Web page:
Sales Tax Referendum
In 1990, Aspen, Colorado voters approved a referendum to increase the sales tax by .45 percent dedicated to “providing affordable housing and day care” within Aspen and Pitkin County. Ordinances extending the .45 percent sales tax were approved in 1999 and 2008. Revenue generated is set-aside in a separate fund through 2038. In 2014, about $1.3 million was generated through the sales tax for child care use. Funds are used for a wide range of purposes from child care subsidy to professional development for child care providers.
Population of Aspen and Pitkin County
Children Under Age Five
Garnering Support for a Sales Tax
While a sales tax is levied in a broad- based manner, it was helpful that the local economy was driven by tourism and the perception was that tourists would be contributing to the local community.
Getting to Action
Workforce support was essential to economic stability and growth for employers within Aspen and Pitkin County. In a bipartisan effort, business leaders and advocates, in partnership with the City Council, spearheaded the housing and child care initiative.
|1988-1990||Development of a community child care plan, raising public awareness.|
|1990||Ordinance No. 81 to increase sales taxes by .45 percent and set aside such funds in the “Affordable Housing Fund and the Day Care Fund” was approved with 53 percent of the vote.|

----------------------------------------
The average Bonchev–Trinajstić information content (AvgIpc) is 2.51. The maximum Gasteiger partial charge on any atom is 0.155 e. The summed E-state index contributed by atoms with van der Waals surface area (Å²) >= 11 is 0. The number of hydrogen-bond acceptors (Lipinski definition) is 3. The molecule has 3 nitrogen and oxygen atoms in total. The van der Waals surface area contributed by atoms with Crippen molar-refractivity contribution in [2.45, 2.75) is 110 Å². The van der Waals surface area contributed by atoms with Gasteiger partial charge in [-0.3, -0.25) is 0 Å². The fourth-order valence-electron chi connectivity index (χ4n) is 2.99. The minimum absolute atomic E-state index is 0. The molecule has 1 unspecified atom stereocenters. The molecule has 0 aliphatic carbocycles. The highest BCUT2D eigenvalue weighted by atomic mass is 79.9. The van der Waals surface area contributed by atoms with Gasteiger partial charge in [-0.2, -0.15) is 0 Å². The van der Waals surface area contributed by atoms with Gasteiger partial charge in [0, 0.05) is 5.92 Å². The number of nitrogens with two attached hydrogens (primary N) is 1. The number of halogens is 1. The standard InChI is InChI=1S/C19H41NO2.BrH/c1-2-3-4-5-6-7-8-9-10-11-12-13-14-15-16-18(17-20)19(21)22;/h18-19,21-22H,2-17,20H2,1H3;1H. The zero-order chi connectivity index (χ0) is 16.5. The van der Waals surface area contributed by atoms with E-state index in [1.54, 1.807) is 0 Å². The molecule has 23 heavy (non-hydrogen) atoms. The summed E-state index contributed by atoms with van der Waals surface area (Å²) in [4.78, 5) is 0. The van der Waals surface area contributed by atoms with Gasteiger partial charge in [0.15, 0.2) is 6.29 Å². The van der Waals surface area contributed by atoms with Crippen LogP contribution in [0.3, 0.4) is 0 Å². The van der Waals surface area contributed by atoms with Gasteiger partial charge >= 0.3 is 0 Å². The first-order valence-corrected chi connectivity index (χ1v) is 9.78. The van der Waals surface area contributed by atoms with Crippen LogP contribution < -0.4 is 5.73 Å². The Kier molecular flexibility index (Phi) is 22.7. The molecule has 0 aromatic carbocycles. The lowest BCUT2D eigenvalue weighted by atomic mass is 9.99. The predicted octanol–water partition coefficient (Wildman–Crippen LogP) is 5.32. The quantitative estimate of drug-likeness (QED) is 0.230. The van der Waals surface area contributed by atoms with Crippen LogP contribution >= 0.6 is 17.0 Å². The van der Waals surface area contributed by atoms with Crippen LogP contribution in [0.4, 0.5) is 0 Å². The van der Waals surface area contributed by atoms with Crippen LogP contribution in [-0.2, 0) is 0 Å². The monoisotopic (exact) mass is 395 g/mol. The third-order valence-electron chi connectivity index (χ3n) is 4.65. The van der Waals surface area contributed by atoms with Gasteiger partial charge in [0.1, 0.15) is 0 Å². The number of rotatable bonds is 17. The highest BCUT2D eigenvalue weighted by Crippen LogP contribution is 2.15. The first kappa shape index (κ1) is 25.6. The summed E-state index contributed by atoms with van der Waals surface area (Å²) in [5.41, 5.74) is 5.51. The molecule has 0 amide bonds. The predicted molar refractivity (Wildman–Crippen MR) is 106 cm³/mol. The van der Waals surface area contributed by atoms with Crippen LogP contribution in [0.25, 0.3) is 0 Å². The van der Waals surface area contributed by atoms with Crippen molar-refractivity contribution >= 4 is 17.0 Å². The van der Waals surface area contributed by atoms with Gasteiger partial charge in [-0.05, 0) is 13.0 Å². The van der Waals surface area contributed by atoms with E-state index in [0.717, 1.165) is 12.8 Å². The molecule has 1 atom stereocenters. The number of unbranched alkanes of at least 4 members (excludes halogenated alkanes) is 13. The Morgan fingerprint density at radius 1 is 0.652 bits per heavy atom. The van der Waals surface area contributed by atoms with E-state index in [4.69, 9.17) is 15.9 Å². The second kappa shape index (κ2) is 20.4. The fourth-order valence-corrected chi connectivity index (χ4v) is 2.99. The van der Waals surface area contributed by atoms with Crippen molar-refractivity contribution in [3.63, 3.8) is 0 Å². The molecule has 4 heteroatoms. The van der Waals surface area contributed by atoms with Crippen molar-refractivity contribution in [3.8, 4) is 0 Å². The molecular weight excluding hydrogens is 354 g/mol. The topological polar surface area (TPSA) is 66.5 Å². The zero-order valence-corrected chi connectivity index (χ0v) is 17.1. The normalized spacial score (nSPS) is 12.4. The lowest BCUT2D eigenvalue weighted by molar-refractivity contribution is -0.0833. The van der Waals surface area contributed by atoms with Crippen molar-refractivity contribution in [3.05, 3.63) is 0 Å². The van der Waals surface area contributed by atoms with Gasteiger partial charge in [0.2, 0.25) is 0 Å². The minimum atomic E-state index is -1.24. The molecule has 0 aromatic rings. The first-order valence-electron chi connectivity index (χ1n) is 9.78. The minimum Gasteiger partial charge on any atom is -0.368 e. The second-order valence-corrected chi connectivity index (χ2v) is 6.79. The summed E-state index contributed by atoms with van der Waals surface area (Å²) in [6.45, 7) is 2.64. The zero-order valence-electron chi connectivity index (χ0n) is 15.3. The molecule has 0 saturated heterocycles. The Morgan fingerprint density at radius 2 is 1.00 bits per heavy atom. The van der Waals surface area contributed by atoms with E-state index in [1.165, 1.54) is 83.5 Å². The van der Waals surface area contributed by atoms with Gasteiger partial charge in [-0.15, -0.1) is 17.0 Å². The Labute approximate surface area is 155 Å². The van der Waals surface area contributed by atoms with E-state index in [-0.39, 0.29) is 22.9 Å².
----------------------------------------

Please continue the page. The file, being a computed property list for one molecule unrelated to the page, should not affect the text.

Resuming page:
|1999||The sales tax was renewed with 66 percent of the vote.|
|2008||The sales tax was renewed with 67 percent of the vote through Referendum 2E, extending the .45 percent tax through 2038.|
The Kids First program helps families find and afford child care and assists providers in improving the quality of child care. While Kids First is part of Aspen City government, it assists families and providers throughout Pitkin County. Slightly more than half of the .45 percent sales tax is allocated to Kids First. Since it is a sales tax, there are annual variations in collections related to the economy with a high of $1.6 million and a low of $1 million over the years. In 2014, the tax generated $1.3 million for Kids First and in 2015, it is predicted to raise about $1.6 million. For child care subsidies, the Kids First program assists families with income up to 500 percent of the federal poverty level, thereby assisting families who do not qualify for a state subsidy. The Kids First program also offers grants to child care providers for quality improvements, professional development, infant and toddler operational support and start-up costs, as well as bus passes for employees, training and technical assistance, substitute staff, quality improvement coaches, grant writing and resource development assistance.